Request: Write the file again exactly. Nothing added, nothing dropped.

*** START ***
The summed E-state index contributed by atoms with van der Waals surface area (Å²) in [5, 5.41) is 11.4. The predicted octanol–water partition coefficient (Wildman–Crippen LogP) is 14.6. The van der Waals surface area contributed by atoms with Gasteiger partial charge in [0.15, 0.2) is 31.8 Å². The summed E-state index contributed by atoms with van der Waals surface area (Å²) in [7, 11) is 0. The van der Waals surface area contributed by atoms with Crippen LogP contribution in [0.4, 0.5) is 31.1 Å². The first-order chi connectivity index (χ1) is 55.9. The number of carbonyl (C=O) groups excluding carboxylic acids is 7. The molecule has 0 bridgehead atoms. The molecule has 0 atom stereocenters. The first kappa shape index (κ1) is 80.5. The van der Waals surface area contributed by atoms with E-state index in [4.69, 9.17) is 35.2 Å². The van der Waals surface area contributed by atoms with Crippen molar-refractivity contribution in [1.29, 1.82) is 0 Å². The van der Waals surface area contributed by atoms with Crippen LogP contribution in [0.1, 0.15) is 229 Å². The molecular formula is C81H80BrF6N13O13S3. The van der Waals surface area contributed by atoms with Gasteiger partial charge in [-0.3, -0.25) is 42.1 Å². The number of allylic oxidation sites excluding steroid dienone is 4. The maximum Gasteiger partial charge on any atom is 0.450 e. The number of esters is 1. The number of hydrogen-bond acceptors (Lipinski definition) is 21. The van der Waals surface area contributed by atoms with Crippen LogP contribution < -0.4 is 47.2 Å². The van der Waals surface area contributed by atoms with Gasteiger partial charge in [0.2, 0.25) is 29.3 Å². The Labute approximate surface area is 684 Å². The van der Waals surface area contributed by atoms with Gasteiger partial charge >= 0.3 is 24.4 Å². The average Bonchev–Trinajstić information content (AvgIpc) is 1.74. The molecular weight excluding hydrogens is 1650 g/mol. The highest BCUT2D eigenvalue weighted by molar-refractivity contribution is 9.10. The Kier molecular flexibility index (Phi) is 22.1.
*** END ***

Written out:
The summed E-state index contributed by atoms with van der Waals surface area (Å²) in [5, 5.41) is 11.4. The predicted octanol–water partition coefficient (Wildman–Crippen LogP) is 14.6. The van der Waals surface area contributed by atoms with Gasteiger partial charge in [0.15, 0.2) is 31.8 Å². The summed E-state index contributed by atoms with van der Waals surface area (Å²) in [7, 11) is 0. The van der Waals surface area contributed by atoms with Crippen LogP contribution in [0.4, 0.5) is 31.1 Å². The first-order chi connectivity index (χ1) is 55.9. The number of carbonyl (C=O) groups excluding carboxylic acids is 7. The molecule has 0 bridgehead atoms. The molecule has 0 atom stereocenters. The first kappa shape index (κ1) is 80.5. The van der Waals surface area contributed by atoms with E-state index in [4.69, 9.17) is 35.2 Å². The van der Waals surface area contributed by atoms with Crippen molar-refractivity contribution in [1.29, 1.82) is 0 Å². The van der Waals surface area contributed by atoms with Crippen LogP contribution in [0.1, 0.15) is 229 Å². The molecular formula is C81H80BrF6N13O13S3. The van der Waals surface area contributed by atoms with Gasteiger partial charge in [-0.3, -0.25) is 42.1 Å². The number of allylic oxidation sites excluding steroid dienone is 4. The maximum Gasteiger partial charge on any atom is 0.450 e. The number of esters is 1. The number of hydrogen-bond acceptors (Lipinski definition) is 21. The van der Waals surface area contributed by atoms with Crippen LogP contribution < -0.4 is 47.2 Å². The van der Waals surface area contributed by atoms with Gasteiger partial charge in [0.2, 0.25) is 29.3 Å². The Labute approximate surface area is 684 Å². The van der Waals surface area contributed by atoms with Gasteiger partial charge >= 0.3 is 24.4 Å². The average Bonchev–Trinajstić information content (AvgIpc) is 1.74. The molecular weight excluding hydrogens is 1650 g/mol. The highest BCUT2D eigenvalue weighted by molar-refractivity contribution is 9.10. The Kier molecular flexibility index (Phi) is 22.1.